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How to keep the peace between employees

In an ideal world everyone would get along. However, society is made up of many different personalities, which can cause clashes. Never has this been truer than in a working environment. When you think about it, we can spend upwards of 8-hours a day with colleagues, which is often more time than we spend with our loved ones. Therefore, it isn’t surprising that conflicts can happen. Quite often it can be a dispute that occurred between staff members outside of work, but their differences spills over into the workplace.

When members of a team don’t get along, this can be really hard to manage, which in turn can create a poor, unhealthy atmosphere. The knock-on effect is that people’s mental health can suffer and the employer can be left liable if they don’t deal with it early enough.

In order to keep the peace between employees, you’ll want to successfully navigate any bumps in the road and be proactive about managing conflict. In order to effectively do so, you’ll need to be aware of what to look out for. Furthermore, a clearly outlined procedure for reporting issues is vital.

So how exactly do you keep the peace between employees? Here’s everything you need to know…

The tell-tale signs of conflict in the workplace

While this will differ between workplaces, here are the common signs to watch out for:

An argument: Probably the easiest one to spot, a heated exchange between employees may mean that tensions are rising. This can be awkward for other team members and should be dealt with as soon as possible.

Placing the blame: If you notice that an employee frequently blames another for work not being completed correctly or on time, this can be an indicator of a conflict bubbling beneath the surface.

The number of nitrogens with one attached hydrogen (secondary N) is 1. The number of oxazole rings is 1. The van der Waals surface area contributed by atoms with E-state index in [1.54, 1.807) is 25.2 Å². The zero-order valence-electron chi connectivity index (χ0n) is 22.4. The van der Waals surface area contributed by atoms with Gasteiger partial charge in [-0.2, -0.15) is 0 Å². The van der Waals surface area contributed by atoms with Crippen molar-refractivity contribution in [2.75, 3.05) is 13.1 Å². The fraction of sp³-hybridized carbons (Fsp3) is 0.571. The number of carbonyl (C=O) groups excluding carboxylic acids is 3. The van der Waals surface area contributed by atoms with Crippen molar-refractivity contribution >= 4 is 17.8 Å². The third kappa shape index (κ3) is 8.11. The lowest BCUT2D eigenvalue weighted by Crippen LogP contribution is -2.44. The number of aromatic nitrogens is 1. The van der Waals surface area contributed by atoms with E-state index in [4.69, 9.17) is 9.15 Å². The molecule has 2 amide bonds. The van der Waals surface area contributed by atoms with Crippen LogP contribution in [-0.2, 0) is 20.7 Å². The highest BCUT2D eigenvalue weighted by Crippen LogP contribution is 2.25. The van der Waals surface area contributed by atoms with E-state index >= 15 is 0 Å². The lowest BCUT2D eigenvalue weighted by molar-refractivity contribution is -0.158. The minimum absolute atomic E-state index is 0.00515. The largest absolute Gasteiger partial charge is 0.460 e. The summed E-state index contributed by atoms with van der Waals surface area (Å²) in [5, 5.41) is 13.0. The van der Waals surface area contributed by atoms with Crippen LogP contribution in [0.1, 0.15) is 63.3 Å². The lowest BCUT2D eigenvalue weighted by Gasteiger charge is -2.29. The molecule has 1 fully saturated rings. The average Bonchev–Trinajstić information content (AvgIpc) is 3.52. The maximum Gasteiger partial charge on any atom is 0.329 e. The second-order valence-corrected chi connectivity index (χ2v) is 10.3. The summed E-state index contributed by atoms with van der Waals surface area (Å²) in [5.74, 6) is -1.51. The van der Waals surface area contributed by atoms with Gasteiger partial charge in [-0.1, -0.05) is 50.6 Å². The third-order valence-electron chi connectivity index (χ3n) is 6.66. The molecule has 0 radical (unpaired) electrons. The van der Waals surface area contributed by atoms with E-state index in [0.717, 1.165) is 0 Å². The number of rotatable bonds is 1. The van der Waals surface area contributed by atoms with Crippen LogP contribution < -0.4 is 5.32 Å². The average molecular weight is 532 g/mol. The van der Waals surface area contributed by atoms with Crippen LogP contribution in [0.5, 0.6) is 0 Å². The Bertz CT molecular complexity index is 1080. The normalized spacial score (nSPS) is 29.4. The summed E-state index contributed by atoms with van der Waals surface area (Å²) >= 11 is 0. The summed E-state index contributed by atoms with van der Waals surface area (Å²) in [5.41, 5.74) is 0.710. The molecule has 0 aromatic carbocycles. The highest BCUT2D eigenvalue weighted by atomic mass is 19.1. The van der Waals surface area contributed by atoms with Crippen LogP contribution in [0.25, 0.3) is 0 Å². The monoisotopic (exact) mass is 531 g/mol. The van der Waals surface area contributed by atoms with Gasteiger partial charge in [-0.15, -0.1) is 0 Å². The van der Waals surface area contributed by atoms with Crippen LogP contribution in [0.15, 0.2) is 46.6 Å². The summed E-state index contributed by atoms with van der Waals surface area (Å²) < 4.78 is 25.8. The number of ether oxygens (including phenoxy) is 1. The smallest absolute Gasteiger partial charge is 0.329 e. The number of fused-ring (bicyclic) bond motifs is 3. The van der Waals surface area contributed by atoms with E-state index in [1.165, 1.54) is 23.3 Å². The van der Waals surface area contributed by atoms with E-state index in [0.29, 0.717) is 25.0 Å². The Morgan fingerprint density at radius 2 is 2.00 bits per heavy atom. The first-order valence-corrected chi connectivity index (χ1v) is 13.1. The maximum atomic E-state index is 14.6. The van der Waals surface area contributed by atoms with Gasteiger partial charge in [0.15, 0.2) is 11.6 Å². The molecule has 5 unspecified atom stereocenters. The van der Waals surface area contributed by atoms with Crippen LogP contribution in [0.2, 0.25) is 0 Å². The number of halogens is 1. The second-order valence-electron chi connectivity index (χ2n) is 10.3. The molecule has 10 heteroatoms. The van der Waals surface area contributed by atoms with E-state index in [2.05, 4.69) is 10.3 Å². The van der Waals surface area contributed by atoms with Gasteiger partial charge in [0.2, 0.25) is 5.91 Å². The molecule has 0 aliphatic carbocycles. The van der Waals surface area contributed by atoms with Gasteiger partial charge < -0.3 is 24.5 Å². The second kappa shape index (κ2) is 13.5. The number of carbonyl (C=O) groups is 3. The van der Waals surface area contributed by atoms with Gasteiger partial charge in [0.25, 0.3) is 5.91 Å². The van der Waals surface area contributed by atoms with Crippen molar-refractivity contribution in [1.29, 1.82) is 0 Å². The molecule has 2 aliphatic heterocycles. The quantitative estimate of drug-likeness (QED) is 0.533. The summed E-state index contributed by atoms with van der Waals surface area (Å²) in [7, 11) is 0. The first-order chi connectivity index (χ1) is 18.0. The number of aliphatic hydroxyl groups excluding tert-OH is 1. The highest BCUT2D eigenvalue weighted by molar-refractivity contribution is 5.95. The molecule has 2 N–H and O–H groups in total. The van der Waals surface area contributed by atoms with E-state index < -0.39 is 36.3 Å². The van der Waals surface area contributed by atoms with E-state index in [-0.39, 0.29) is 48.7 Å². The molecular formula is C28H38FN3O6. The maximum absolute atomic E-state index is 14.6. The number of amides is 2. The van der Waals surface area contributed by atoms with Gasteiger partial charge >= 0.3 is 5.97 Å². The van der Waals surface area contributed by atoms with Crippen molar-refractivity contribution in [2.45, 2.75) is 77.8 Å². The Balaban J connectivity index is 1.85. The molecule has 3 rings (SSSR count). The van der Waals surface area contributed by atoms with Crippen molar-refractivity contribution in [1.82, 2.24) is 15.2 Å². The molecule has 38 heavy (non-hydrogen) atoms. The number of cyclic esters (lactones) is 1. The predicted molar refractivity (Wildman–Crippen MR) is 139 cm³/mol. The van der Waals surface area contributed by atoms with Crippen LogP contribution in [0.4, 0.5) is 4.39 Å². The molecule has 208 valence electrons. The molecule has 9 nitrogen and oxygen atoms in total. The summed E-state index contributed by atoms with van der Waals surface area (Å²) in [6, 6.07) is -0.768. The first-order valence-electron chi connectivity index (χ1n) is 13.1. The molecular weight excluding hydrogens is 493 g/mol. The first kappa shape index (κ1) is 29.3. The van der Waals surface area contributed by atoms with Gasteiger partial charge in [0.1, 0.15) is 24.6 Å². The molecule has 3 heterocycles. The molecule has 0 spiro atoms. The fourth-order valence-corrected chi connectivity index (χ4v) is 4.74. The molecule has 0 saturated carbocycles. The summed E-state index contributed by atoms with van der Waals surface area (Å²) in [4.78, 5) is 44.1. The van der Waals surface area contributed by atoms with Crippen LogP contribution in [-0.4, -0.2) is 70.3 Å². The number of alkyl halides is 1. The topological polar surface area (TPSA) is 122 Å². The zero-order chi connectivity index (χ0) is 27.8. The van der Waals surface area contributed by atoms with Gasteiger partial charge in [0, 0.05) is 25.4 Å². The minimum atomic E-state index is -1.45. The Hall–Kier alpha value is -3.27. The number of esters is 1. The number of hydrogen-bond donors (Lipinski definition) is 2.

Increased levels of absence: If conflict is occurring and an employee can’t see a way to resolve it, this can lead to stress, which in turn, may mean a spike in the number of days taken off work.

A change in atmosphere: The thing about conflict is that it can have a knock-on affect. If you notice a sudden change in staff morale overall, it may be the case that conflict between one or more staff members is at play.


Top tips for effectively resolving conflict between employees

Being efficient is key in preventing conflicts from further impacting your workforce.  Julie Pollock From Consult HR shares her Top tips on how to tackle tension between employees:

Prevention is better than the cure: While there’s no guarantee that all employees will get on, trying to create a positive working environment is a good approach to take. For example, regular team building days are a good way to bring staff together, helping to prevent conflict in the long-run.

Carry out one-to-one meetings: It is important that employees feel that the channels of communication are open. Those involved should feel that they can approach a manager and bring the issue to their attention. This gives them an opportunity to talk in private and share their side of the issue.

Get involved early: In my experience, reacting when the signs are there at an early stage is crucial. Speak to those staff members involved and if appropriate, try to resolve their differences in an impartial way without taking sides, encourage them to put their differences behind them and move on.